Global Initiative to
End All corporal Punishment of Children
Launched in April 2001, the Global Initiative to End All Corporal Punishment of Children aims to speed the end of corporal punishment of children across the world.
The Global Initiative aims to:
form a strong alliance of human rights agencies, key individuals and non-governmental organisations against corporal punishment;
make corporal punishment of children visible by building a global map of its prevalence and legality, ensuring that children's views are heard and charting progress towards ending it;
lobby state governments systematically to ban all forms of corporal punishment and to develop public education programmes;
provide detailed technical assistance to support states with these reforms.
"A child shall be brought up in the spirit of understanding, security and love. He shall not be subdued, corporally punished or otherwise humiliated. His growth towards independence, responsibility and adulthood shall be encourage, supported and assisted." - Finland's Child Custody and Right of Access Act 1983
Landmark European human rights ruling on equal protection
Responding to human rights complaints brought against five countries, the European Committee of Social Rights has confirmed (June 2005) that supreme court judgments in Italy and Portugal do prohibit all corporal punishment of children. This means that more than a third (16 of 46) member states of the Council of Europe now give children equal protection under their assault laws.
In addition to Italy and Portugal, the other countries where children have equal protection are: Sweden (1979), Finland (1983), Norway (1987), Austria (1989), Cyprus (1994), Denmark (1997), Latvia (1998), Croatia (1999), Bulgaria (2000), Germany (2000), Iceland (2003), Hungary (2004), Romania (2004) and Ukraine (2004). For details see states with full abolition.
The Committee of Social Rights found that Belgium, Greece and Ireland are in breach of their human rights obligations under the European Social Charter or Revised Social Charter because they have not prohibited all corporal punishment. Article 17 of the Charter requires a prohibition in legislation against any form of violence against children, whether at school, in other institutions, in their home or elsewhere. For details of the Committees decision, see link to decision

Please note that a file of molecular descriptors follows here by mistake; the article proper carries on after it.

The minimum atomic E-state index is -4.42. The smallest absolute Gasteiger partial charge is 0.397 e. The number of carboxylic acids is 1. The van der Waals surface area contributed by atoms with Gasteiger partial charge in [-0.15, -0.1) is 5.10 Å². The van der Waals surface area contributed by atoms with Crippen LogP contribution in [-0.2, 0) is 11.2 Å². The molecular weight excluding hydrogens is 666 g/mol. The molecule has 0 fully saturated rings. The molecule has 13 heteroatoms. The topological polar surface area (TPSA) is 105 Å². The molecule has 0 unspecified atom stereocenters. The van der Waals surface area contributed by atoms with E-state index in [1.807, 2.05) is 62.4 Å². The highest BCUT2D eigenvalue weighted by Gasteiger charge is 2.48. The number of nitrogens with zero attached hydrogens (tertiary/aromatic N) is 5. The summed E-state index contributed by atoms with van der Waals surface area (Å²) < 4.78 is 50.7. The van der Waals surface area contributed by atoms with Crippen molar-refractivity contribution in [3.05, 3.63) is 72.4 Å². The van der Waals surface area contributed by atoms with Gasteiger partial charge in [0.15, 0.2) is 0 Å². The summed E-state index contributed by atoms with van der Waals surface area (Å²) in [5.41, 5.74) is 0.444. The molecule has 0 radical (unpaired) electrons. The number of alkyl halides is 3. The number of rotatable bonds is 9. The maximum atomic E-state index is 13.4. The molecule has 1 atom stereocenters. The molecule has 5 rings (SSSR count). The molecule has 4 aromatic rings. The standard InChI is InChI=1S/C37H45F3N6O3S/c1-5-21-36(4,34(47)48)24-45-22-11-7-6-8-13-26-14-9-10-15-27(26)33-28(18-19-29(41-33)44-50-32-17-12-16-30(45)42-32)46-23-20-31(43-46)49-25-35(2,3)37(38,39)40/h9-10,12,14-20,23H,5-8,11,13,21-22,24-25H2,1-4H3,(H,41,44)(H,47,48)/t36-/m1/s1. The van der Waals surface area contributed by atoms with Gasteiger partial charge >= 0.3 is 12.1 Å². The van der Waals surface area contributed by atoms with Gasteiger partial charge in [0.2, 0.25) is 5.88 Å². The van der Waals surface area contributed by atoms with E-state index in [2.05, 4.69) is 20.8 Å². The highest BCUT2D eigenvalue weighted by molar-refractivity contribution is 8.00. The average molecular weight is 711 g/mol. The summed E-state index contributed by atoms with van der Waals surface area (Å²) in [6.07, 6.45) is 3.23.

These landmark rulings are the result of collective complaints registered by the World Organisation Against Torture (OMCT) in 2003. To date, only 13 member states of the Council of Europe have accepted the collective complaints procedure.
Greece has already signalled that it will legislate quickly to comply with the decision.
Attorney General in Right of Canada
Coalition for Family Autonomy comprised of:
The Home School Legal Defence Association of Canada ( Canadian Branch of American advocacy organization)
Real Women of Canada
Canadian Teachers' Federation
Statistics show child abuse leads to future violence
Statistics have proven that child abuse in young children can lead to violent behavior as they get older.
Fourth Estate, A Student Publication of the University of Wisconsin USA, By Adam Wolfgram, Opinion Writer, 21 February 2012
Statistics have proven that child abuse in young children can lead to
violent behavior as they get older.
There is a fine line between discipline and abuse in regards to corporal punishment. Many parents use spankings as a way to teach their children how to behave, but when does this old, disciplinary tactic become abuse? Can there be life-altering implications on the victims mind?
It is a common belief among psychologists that parents shouldn't spank as a disciplinary action.
Parents use spanking to teach their children the difference between right and wrong. When people spank their children there are two results: teaching them the actions preceding the spanking were wrong, or that problems are best handled with violence.
In a Tulane University study, health researcher Catherine Taylor found children who are more frequently spanked at age 3 are likely to show more aggressive behavior at age 5. Read More ..